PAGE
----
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Leadership choices- You can't fake the funk

April 14, 2018

Leadership is absolutely a choice.  But wait a minute!  How is it a choice?  Isn't it something you are born with?  What if someone has a commanding presence?  A booming voice?  Or isn't leadership something you can learn?   What if someone is a great communicator?  The world's best planner?  A stellar organizer?  A master tactician?  

 

Let's be clear.  A leader can have all the attributes and skills that make a leader more effective but they are not a leader unless they choose to be one.  To choose to be a leader is not a one time choice.  Leadership is making leadership decisions as they occur.  And leadership decisions are not simply what to do.  A leader must choose to take risks for the team and mission, accept the burden of responsibility for the team and mission, and sacrifice self for the team and mission.  Unless a leader is willing to do all of the above, none of their natural abilities or hard-won skills will make them a true leader.

 

For example, imagine a leader that has been in leadership positions for their entire career.  They are able, experienced, and have decades of success behind them.  Then they show up to work one day and think to themselves... "I'd rather be at home drinking some coffee and spending time with my kids".  The same issues that they used to attack energetically are becoming a tiresome bore.  They began to resent having to deal with problems that break their routine.  The leader is burnt out, tired, and becoming complacent.  Despite all their experience and skills, the leader is becoming ineffective because they have stopped choosing to be a leader.  A young, inexperienced, but eager leader that wants to step up and take on the challenges, risks, and responsibilities of leading will replace them.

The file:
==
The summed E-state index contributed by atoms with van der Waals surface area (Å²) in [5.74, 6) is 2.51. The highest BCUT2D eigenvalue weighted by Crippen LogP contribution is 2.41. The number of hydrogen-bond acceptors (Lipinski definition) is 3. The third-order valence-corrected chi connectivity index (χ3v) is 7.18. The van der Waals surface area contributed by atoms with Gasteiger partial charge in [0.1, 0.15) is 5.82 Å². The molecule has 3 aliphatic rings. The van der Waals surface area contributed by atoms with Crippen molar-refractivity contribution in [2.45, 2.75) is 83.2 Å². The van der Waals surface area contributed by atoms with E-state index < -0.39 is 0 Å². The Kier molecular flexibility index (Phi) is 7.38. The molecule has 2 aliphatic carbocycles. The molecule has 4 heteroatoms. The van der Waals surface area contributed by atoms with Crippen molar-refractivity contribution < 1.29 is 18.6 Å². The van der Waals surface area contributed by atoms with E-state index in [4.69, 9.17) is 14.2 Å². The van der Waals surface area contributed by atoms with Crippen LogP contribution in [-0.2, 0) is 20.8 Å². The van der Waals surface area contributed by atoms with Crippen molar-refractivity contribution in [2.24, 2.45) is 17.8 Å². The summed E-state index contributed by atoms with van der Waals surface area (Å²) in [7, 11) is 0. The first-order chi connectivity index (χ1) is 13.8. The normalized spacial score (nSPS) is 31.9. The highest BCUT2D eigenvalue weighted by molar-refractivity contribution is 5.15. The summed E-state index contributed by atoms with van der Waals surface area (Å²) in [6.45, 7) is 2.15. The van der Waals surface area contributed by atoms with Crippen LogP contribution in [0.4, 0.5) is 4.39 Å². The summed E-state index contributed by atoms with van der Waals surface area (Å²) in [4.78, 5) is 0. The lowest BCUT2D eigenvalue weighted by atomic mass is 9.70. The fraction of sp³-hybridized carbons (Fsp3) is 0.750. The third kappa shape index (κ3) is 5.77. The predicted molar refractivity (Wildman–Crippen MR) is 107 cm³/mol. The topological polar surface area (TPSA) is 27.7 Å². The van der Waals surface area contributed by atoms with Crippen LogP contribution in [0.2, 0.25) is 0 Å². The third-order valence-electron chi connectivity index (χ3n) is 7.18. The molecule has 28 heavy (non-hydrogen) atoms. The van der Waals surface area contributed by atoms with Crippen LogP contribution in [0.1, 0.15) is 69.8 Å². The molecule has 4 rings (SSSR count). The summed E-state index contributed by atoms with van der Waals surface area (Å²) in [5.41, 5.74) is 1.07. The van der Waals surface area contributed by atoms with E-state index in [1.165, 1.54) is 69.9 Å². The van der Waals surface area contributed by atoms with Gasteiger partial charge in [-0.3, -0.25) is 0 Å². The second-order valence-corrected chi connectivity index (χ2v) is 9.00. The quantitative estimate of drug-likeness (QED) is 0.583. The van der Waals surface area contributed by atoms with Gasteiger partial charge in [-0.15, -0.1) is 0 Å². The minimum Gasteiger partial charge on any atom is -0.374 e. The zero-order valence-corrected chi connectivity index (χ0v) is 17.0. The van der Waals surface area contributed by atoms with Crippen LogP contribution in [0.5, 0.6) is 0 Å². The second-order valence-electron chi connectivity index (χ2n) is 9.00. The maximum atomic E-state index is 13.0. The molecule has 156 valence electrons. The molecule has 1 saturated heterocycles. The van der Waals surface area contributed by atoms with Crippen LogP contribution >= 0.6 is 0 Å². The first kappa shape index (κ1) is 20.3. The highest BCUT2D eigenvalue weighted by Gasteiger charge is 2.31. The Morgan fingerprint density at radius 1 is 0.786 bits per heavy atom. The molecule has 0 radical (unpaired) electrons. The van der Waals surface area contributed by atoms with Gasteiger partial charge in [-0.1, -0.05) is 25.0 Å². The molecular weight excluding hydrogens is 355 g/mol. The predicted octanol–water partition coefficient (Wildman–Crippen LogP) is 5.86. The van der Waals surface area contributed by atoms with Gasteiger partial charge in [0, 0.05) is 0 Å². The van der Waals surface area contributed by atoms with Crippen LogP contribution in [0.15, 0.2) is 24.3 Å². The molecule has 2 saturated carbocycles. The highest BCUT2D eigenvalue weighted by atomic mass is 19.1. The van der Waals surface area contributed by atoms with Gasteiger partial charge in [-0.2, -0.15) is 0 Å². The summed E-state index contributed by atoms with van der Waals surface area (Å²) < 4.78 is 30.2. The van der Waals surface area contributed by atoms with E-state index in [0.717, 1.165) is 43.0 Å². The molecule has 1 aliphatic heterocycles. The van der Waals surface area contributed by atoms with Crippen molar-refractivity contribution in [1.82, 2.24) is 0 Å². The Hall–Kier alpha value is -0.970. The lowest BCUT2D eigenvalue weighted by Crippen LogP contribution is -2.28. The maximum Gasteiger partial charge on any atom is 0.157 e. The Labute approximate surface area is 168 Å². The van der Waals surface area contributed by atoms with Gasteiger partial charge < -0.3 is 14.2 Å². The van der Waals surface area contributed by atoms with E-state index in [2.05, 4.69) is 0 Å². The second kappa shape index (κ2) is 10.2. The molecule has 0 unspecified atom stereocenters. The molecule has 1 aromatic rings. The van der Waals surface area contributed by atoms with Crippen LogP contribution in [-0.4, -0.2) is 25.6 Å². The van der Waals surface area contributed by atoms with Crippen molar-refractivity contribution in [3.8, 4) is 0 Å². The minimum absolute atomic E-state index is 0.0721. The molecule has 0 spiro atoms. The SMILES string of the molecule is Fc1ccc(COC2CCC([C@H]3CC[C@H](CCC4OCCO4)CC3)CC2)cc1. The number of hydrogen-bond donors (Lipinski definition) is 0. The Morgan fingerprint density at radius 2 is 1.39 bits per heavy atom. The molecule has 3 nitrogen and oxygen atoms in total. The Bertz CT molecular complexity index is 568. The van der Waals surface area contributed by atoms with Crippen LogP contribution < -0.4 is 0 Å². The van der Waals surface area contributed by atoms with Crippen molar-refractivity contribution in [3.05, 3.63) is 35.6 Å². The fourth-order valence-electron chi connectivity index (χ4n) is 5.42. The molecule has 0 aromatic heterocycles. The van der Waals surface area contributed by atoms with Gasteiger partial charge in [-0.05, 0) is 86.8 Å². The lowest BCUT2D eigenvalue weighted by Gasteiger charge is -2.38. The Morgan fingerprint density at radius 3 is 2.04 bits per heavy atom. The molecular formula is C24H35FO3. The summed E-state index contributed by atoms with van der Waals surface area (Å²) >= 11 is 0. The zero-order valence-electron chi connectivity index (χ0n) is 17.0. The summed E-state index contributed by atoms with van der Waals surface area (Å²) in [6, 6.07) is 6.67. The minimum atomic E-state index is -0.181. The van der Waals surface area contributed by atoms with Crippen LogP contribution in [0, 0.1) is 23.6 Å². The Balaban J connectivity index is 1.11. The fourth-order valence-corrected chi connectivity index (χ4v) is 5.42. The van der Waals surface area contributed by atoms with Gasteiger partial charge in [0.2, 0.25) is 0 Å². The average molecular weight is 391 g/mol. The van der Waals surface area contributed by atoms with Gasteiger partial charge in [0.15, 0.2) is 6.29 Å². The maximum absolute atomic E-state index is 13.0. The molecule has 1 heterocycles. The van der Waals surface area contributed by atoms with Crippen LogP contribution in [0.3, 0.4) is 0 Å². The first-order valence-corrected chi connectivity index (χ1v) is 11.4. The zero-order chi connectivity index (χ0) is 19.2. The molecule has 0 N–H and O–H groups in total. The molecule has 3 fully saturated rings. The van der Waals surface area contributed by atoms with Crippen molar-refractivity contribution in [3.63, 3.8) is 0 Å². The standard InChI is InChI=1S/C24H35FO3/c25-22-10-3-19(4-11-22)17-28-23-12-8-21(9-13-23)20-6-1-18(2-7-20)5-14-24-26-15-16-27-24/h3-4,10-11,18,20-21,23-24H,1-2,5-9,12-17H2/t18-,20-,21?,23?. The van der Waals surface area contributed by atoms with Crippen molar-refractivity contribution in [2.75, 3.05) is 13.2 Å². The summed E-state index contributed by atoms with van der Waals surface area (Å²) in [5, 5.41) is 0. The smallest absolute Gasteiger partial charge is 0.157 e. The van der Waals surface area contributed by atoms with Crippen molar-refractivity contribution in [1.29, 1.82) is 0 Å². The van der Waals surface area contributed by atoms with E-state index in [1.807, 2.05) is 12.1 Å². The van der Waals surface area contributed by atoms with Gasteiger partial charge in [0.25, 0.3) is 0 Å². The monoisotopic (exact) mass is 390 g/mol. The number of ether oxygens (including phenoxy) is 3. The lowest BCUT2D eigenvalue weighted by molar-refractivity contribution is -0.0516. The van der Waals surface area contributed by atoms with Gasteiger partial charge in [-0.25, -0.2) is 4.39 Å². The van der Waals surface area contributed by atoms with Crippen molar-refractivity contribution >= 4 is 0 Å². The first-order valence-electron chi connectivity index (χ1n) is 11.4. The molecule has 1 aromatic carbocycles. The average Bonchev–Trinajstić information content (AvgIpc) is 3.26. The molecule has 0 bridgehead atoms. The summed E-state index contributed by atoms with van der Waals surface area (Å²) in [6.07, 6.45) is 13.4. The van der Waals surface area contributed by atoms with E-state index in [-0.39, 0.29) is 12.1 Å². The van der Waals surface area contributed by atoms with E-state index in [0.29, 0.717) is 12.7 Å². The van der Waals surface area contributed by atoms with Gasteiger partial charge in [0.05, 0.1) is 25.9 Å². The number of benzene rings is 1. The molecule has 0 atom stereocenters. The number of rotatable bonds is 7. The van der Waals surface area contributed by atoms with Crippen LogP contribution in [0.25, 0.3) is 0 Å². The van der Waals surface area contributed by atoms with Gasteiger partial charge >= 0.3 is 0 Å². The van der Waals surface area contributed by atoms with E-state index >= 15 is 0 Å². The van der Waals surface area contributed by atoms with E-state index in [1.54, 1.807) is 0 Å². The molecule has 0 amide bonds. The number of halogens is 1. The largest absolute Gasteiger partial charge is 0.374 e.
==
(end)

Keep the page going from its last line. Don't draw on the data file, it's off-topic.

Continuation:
Or you may have a leader that "fakes the funk".  Someone that enjoys being in "in charge".  They are good organizers, great planners, and really really good at giving orders.  But a phony leader will always be exposed simply because leadership is defined by a leader's response to crisis.  How does a phony leader fake taking risks?  Or fake accepting the crushing burden of responsibility?  How do they fake sacrifice for the team?  These things cannot be faked.  When the first bullet flies, a phony leader will go into survival mode.  When called on to the carpet for their team, they will blame others.  And when they need to sacrifice more for the mission, they will be unable to do it.  It won't be worth it for them.

 

I served as a platoon leader when I was young and single.  Many of the risks I took were "easy" for me.  But some of my fellow leaders and troops had wives and children.  Even now I marvel at their courage.  I wonder, could I be that same leader now, now that I have young children of my own?  Priorities change leaders.  They make certain choices harder.   

 

Leadership is selfless.  It literally requires self-sacrifice.  Unless you are willing to put the team and mission ahead of yourself, you cannot make the choices that define you as a leader.  Whether you are burnt out, selfish, or just plain a coward; you cannot fake the funk.   

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